AUTHOR ETIQUETTE: And Why I Dumped Your Interview

 In Editorial

url-3Today Gliterary Girl scheduled an interview that we know would have garnered a decent amount of attention, but opted to toss it. We put the kibosh on the Q&A because authenticity comes first and this would have been the rouse of all rouses. Instead of writing an article as fake as Travolta’s hair, we are running this article, which focuses instead on author etiquette.

About a week ago, we approached an author about an interview. Well we would have, but he/she directed us (via their rules for contacting them) to a FAQ section informing us not to bother. We knew our readers would really like to learn something about this up-and-coming indie author, so we read their ridiculous requirements (rolling our eyes and chuckling a little at the audacity – by the way this was not James Patterson who produces entire trilogies in a month) and spent a day pondering our options. We say options because there were two…pretend, for our sake, and go through with the farce, or dump it for your sake because it’s a farce.

We dumped it!

Not because we changed our minds about your needs, or ours, but because this author wouldn’t provide us with organic answers to questions. Instead, they claimed that giving interviews to “blogs” (which we don’t consider ourselves, not that there is anything wrong with blogs…it’s how we began) would take away from their writing time. Their solution, instead of answering questions, is providing pre-written answers from other interviews that we could then glean info from to mold into an “interview.”

REALLY? You, want us to post a bunch of questions that are already floating around the internet because you can’t take a minute out of your day to acknowledge a group of writers that are actually promoting your work, by giving your fans a taste of the real you? You want our publication to lie…tell our readers “We want to thank blah, blah-blah for taking time out of their way too busy work schedule to answer a couple of questions.” Not a chance.

It’s a literary lip sync and no less fake than the Beyoncé inaugural debacle.

If authors who are actually in the top five NY Times’ bestseller list, who sell millions of copies of their published work both domestically AND internationally, who have big publicity firms that need to be contacted before even garnering the coveted interview, are willing to answer questions from our “little blog”…you should too. It’s bad for business, it’s bad for your brand and eventually, it will be bad for sales. You already lost one fan and reviewer.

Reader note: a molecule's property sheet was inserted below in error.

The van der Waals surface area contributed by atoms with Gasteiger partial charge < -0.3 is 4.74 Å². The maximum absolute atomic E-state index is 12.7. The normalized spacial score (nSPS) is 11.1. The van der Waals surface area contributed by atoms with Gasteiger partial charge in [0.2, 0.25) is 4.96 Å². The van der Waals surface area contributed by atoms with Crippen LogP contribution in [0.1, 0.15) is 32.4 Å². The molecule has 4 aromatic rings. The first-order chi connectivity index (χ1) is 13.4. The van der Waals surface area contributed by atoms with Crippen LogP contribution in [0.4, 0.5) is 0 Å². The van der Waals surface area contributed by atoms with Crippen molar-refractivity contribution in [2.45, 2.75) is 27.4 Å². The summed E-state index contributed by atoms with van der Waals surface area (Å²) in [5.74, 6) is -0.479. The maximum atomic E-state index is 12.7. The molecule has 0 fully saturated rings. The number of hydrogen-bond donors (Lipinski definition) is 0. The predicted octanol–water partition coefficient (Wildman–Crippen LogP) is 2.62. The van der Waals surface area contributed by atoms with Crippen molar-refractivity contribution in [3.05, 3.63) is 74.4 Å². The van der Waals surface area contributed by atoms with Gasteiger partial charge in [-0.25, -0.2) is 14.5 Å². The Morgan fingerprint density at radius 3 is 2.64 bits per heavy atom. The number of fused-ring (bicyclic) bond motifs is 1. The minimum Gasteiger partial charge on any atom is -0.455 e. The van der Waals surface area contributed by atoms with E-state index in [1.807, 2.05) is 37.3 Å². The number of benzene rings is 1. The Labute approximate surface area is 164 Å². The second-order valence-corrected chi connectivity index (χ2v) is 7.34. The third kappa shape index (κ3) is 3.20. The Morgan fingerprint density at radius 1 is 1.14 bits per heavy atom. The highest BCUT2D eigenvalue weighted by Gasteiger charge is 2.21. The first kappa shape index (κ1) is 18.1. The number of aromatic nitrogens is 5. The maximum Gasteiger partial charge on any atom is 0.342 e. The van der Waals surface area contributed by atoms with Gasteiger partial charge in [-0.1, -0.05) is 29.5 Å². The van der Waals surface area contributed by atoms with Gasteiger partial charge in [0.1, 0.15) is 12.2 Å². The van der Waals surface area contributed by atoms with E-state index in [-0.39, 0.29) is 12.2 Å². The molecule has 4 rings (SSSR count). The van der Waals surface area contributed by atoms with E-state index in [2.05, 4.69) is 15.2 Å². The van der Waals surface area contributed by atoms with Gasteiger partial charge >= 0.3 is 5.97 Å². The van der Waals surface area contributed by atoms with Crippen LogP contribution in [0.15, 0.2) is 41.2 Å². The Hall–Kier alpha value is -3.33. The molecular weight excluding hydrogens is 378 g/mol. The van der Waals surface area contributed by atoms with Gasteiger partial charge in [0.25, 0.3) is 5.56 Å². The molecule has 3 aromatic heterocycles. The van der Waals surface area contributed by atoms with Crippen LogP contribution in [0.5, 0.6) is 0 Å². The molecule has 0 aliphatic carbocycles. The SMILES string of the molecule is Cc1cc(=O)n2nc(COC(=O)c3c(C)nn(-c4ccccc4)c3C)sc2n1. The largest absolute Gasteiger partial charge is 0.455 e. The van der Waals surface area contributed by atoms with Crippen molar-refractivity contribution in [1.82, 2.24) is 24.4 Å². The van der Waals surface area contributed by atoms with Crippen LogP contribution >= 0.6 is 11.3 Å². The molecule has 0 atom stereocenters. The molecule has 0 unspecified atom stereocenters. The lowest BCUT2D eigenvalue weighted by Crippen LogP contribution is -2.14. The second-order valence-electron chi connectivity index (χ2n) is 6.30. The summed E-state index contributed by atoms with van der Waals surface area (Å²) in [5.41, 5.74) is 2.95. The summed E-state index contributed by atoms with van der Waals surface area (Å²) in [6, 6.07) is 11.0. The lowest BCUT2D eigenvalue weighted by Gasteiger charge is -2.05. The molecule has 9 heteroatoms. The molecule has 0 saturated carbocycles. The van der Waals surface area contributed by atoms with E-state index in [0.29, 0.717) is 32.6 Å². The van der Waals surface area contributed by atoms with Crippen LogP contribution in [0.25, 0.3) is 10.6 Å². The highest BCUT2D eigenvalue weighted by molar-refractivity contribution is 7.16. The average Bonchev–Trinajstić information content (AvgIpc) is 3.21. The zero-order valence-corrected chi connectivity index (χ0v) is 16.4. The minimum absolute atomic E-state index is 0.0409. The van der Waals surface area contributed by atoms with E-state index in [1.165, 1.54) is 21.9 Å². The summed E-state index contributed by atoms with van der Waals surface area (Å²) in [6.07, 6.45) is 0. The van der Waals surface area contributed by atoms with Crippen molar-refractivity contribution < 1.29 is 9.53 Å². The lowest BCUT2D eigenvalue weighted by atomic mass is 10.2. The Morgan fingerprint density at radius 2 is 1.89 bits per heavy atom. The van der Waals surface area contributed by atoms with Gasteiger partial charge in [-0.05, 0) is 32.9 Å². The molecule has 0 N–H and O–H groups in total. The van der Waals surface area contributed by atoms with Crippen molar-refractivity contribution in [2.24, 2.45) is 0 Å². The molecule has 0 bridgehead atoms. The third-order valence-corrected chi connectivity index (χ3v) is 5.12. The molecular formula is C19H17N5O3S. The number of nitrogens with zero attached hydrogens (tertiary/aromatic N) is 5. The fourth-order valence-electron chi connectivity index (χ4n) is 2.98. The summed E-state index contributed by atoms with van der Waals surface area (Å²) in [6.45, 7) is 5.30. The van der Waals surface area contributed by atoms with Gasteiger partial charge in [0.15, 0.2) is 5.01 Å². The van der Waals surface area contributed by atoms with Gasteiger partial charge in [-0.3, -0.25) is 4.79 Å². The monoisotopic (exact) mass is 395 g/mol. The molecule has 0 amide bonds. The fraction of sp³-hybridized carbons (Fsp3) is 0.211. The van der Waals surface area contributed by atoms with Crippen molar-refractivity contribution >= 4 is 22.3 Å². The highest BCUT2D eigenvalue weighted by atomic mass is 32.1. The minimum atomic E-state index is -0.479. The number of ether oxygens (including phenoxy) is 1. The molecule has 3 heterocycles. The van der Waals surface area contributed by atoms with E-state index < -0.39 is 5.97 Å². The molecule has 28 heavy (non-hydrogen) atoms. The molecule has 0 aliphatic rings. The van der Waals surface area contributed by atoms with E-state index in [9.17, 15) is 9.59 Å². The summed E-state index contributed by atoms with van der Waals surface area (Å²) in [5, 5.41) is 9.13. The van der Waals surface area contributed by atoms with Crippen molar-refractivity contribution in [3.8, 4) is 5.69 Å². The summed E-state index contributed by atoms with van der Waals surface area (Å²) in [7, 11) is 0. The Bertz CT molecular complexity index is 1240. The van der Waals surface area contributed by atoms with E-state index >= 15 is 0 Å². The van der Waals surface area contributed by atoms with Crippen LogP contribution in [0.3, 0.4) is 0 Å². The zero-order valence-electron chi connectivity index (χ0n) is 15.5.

So, first time authors and otherwise who are really trying to gain ground in this business, know one thing, “little blogs” are your voice, your bread and butter. “Little blogs” are going to breathe life into your brand, your work, your book. You piss them off; you cut off your oxygen. If you want to actively engage in your business, you need to actually engage. Don’t pre-anything, just do what you can, when you can. “Little blogs” will understand if your interview can’t be completed for two months because you have a heavy tour schedule or because you are trying to finish your next series. We get it…we want you to write more than anyone. But to not give out interviews, then blame the public for consumption of your time. It is arrogant and preposterous. Get an assistant, a really good calendar and learn to manage your time…or you can contact Gliterary Girl. We have a media service that offers solutions to these problems.

So today, you were scheduled to read a fantastic interview with an author who didn’t want to take out a couple of minutes of their day to respond to a few simple questions, so we canceled it, because writing the questions and answers cut into our time…with you.

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